During the 1950’s and 60’s the Kapp & Peterson Company was still in the ownership of the Kapp family. However 1964 saw the retiral of the company Managing Director Frederick Henry(Harry) Kapp.

I turned to “The Peterson Pipe” by Mark Irwin and Gary Malmberg to get some background on the Peterson’s System Line. On page 314 it had the following information.

Kildare (1965-) First issue of line with matte-finish in Classic Range shapes, P-Lip and fishtail mouthpiece. Second issue C.1979 as Kildare Patch, with rusticated patches on pipe surface. Third issue 2010, matte-brown, P-Lip or fishtail mouthpiece, no band. Fourth issue 2011-, burgundy sandblast finish, nickel army mount, fishtail mouthpiece, exclusive to

Judging from the description above I believe that I am working on a First Issue of the line in the time period of 1965-1979. It is a late Republic Era Classic Shaped pipe with a matte-finish and a P-Lip stem. Now it was time to work on the pipe.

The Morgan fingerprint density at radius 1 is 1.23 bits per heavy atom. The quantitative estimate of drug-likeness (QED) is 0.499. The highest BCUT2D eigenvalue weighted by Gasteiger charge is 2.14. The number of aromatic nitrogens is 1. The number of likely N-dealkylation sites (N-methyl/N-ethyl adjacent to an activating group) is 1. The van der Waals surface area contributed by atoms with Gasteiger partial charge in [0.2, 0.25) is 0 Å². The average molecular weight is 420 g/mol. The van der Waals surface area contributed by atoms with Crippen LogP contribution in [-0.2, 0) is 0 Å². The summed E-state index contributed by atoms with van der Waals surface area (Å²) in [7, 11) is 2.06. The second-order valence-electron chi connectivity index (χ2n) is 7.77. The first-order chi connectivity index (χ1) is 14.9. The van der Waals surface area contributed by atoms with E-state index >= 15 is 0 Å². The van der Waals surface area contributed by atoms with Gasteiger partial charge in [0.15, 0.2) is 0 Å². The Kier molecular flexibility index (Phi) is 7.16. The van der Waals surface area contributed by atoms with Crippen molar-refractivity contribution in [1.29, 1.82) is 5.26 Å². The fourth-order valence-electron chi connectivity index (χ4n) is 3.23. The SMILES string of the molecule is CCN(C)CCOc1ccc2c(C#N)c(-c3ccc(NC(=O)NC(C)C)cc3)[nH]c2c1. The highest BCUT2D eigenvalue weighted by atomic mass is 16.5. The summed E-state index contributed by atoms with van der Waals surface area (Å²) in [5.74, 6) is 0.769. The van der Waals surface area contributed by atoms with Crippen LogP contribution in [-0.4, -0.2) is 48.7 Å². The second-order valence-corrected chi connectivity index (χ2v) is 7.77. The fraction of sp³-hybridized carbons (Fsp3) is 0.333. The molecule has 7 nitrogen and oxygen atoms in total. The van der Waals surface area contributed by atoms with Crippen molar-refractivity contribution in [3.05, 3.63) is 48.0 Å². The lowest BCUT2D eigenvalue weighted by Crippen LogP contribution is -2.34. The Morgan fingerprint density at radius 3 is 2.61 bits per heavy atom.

I decided to address the damage to the back rim top and inner edge of the bowl first. I used a folded piece of 220 grit sandpaper to give the inner edge of the bowl a slight bevel on the inner edge to remove burned areas and blend them into the surrounding briar. I lightly topped the bowl on a topping surface with 220 grit sandpaper to remove the damage to the rim top. The rim looks much better at this  point. I polished the rim top with 1500-2000 grit micromesh pads and then restained the rim top with a Cherry and a Maple stain pen. The combination matched the colour of the rest of the bowl and shank. I polished the rim top ad the rest of the briar with micromesh sanding pads – dry sanding with 1500-12000 grit sanding pads. I wiped the bowl down with a damp cloth after each sanding pad. I worked some Before & After Restoration Balm into the surface of the briar with my fingertips. It works to clean, enliven and protect the briar. I let it sit for 15 minutes then buffed it off with a soft cloth and raised the shine. The bowl looks great at this point.   I set the bowl aside and turned my attention to the stem. I “painted” the stem and button surface with the flame of a lighter to lift the tooth marks. It worked amazingly well and I was able to lift them significantly. I filled in those that remained with clear CA glue and set it aside for the glue to cure. I used a small file to smooth out the repairs and reshape the button edges. I sanded what remained with 220 grit sandpaper to blend them into the surface of the vulcanite. I started polishing the stem by wet sanding it with 400 grit wet dry sandpaper. I polished the stem with micromesh sanding pads – dry sanding it with 1500-12000 grit pads. I wiped the stem down with Obsidian Oil after each pad. I polished it with Before & After Pipe Polish – both Fine and Extra Fine and gave it a final coat and set it aside to dry. I touched up the “P” stamp on the stem with white acrylic fingernail polish. I pushed it into the stamp with a tooth pick to get it deep in the stamp. I scraped off the excess acrylic and polished the stamped area with a 1500 grit micromesh sanding pad.  I am excited to finish this Republic Era Peterson’s “Kildare” 120 Dublin. I put the pipe back together and buffed it with Blue Diamond on the buffing wheel. I gave the bowl and the stem multiple coats of carnauba wax. I hand buffed the pipe with a clean buffing pad to raise the shine. It is fun to see what the polished bowl looks like with beautiful flame grain all around it. Added to that the black vulcanite stem was beautiful. This smooth Classic Peterson’s “Kildare” 120 Dublin is great looking and the pipe feels great in my hand. It is light and well balanced. Have a look at it with the photos below. The dimensions are Length: 6 inches, Height: 1 ¾ inches, Outside diameter of the bowl: 1 ¼ inches, Chamber diameter: ¾ of an inch. The weight of the pipe is 38 grams/1.34 ounces. It is a beautiful pipe and I will soon be putting it on the rebornpipes store in Irish Pipe Makers Section. If you are interested in adding it to your collections let me know. Thanks for walking through the restoration with me as I worked over this pipe. Thanks to each of you who are reading this blog.